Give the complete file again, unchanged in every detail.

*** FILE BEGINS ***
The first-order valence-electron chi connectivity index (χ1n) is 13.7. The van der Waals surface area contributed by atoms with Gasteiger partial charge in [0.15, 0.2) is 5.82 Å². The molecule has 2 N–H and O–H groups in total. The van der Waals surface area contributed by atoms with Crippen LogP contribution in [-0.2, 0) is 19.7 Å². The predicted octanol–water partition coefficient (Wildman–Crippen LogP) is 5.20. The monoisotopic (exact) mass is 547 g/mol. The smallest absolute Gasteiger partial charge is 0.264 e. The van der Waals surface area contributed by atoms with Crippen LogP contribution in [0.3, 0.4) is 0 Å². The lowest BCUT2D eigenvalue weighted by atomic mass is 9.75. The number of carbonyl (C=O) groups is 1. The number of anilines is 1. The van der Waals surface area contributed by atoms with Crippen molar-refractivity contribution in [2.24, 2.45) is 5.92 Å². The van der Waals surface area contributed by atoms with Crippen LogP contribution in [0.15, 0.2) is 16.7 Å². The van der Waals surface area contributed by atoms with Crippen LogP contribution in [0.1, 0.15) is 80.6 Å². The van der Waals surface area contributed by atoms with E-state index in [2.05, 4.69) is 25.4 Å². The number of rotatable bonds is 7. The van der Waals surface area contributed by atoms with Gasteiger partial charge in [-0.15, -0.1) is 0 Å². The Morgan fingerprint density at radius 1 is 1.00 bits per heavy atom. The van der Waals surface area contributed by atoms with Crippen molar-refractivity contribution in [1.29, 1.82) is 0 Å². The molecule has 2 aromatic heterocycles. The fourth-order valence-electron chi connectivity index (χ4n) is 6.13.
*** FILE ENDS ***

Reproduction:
The first-order valence-electron chi connectivity index (χ1n) is 13.7. The van der Waals surface area contributed by atoms with Gasteiger partial charge in [0.15, 0.2) is 5.82 Å². The molecule has 2 N–H and O–H groups in total. The van der Waals surface area contributed by atoms with Crippen LogP contribution in [-0.2, 0) is 19.7 Å². The predicted octanol–water partition coefficient (Wildman–Crippen LogP) is 5.20. The monoisotopic (exact) mass is 547 g/mol. The smallest absolute Gasteiger partial charge is 0.264 e. The van der Waals surface area contributed by atoms with Crippen LogP contribution in [0.3, 0.4) is 0 Å². The lowest BCUT2D eigenvalue weighted by atomic mass is 9.75. The number of carbonyl (C=O) groups is 1. The number of anilines is 1. The van der Waals surface area contributed by atoms with Crippen molar-refractivity contribution in [2.24, 2.45) is 5.92 Å². The van der Waals surface area contributed by atoms with Crippen LogP contribution in [0.15, 0.2) is 16.7 Å². The van der Waals surface area contributed by atoms with Crippen LogP contribution in [0.1, 0.15) is 80.6 Å². The van der Waals surface area contributed by atoms with E-state index in [2.05, 4.69) is 25.4 Å². The number of rotatable bonds is 7. The van der Waals surface area contributed by atoms with Gasteiger partial charge in [-0.15, -0.1) is 0 Å². The Morgan fingerprint density at radius 1 is 1.00 bits per heavy atom. The van der Waals surface area contributed by atoms with Crippen molar-refractivity contribution in [1.29, 1.82) is 0 Å². The molecule has 2 aromatic heterocycles. The fourth-order valence-electron chi connectivity index (χ4n) is 6.13.